June 20, 2009


GAP (Guaranteed Auto Protection) Insurance -- is a term commonly used to represent the coverage 'gap' between the amount you owe for your car and what your car is actually worth. Even if you carry full coverage (comprehensive and collision), in the event of an accident, insurance will only cover the market value of your vehicle. The market value of a vehicle in many instances is less than the amount owed [for a number of potential reasons]: vehicle depreciation; little or no down payment made; extended term loans; rolling negative equity into a purchase; leasing a vehicle; borrowing more than the purchase price (rolling tax, title, and loan fees into the loan), etc. This negative equity scenario is often referred to as being "upside down" in a loan. In this situation, you will ultimately be responsible for the loan deficiency. Unfortunately, in this difficult economy, these types of upside down situations are very common. According to Edmunds, 1 in 5 cars financed in February 2009 included debt from a prior vehicle. The amount of that negative equity rolled over? $4,676!

Not all insurance companies will offer Gap Insurance. Not all situations will warrant having Gap Insurance. If you will never be in a negative equity situation, you will never have a need for gap protection. Before buying gap protection, make sure you're not already covered ... lease companies commonly include gap coverage in the lease agreement for their own protection. Some auto insurance policies will also include gap protection as part of their standard coverage. So read the policy and ask questions first!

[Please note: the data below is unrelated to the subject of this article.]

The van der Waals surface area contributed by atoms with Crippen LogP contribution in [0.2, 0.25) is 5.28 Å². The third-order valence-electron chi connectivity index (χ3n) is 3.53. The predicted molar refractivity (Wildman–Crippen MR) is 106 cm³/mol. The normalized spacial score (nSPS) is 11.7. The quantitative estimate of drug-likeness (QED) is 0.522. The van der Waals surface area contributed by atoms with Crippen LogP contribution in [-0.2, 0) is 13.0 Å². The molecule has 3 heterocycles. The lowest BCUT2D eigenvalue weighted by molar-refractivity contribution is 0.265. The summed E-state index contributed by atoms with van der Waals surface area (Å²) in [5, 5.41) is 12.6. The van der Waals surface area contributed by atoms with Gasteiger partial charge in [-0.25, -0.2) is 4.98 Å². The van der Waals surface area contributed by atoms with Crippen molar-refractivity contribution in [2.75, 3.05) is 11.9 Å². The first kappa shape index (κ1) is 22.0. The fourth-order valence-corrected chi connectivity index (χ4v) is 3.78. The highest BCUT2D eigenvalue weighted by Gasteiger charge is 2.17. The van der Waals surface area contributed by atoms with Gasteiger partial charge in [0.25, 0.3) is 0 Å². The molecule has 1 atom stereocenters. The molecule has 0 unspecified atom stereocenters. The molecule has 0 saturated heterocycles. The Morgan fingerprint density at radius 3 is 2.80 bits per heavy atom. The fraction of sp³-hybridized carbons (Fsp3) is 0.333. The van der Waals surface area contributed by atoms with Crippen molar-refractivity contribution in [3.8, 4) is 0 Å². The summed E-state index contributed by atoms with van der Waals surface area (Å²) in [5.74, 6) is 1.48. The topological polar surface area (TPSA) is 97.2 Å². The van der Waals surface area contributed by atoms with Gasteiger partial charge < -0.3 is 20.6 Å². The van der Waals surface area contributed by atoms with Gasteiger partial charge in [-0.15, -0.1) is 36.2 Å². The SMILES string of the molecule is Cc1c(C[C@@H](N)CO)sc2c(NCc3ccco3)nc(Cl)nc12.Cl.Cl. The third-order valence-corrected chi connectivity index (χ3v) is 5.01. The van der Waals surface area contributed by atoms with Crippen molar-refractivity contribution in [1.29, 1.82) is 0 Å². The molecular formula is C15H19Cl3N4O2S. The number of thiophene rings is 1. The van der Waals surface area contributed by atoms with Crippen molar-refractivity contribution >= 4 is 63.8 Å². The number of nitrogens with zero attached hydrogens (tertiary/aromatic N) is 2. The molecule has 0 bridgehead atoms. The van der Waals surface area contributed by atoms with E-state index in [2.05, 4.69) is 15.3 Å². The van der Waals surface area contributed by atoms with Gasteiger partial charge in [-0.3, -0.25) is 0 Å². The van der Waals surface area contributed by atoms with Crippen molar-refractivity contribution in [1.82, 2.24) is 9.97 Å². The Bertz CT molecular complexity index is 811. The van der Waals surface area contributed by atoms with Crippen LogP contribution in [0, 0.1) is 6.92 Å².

Gap Insurance can be purchased as an additional coverage on your existing policy or can be purchased as a separate policy with a different company. You should price this insurance the same way you would any other insurance product to find the best deal for your situation. Gap coverage is available in most, but not all states (not available in CT, LA, NY, VA, and WA).

If purchased through a dealer or vendor (these are typically the most costly options), the coverage is typically a one-time charge (a few hundred dollars - often $300 - $500). If purchased through an auto insurance company, it will typically be a small add-on to your monthly premium (that you will continue to pay as long as you have the policy). Before purchasing, make sure the product would cover you in the event of any loss (i.e., natural disaster, theft, etc.) - not just an auto accident. As with any insurance, do your homework first. MSN Money recently wrote an article on gap insurance, "What a car wreck could cost you," that offers helpful information and advice.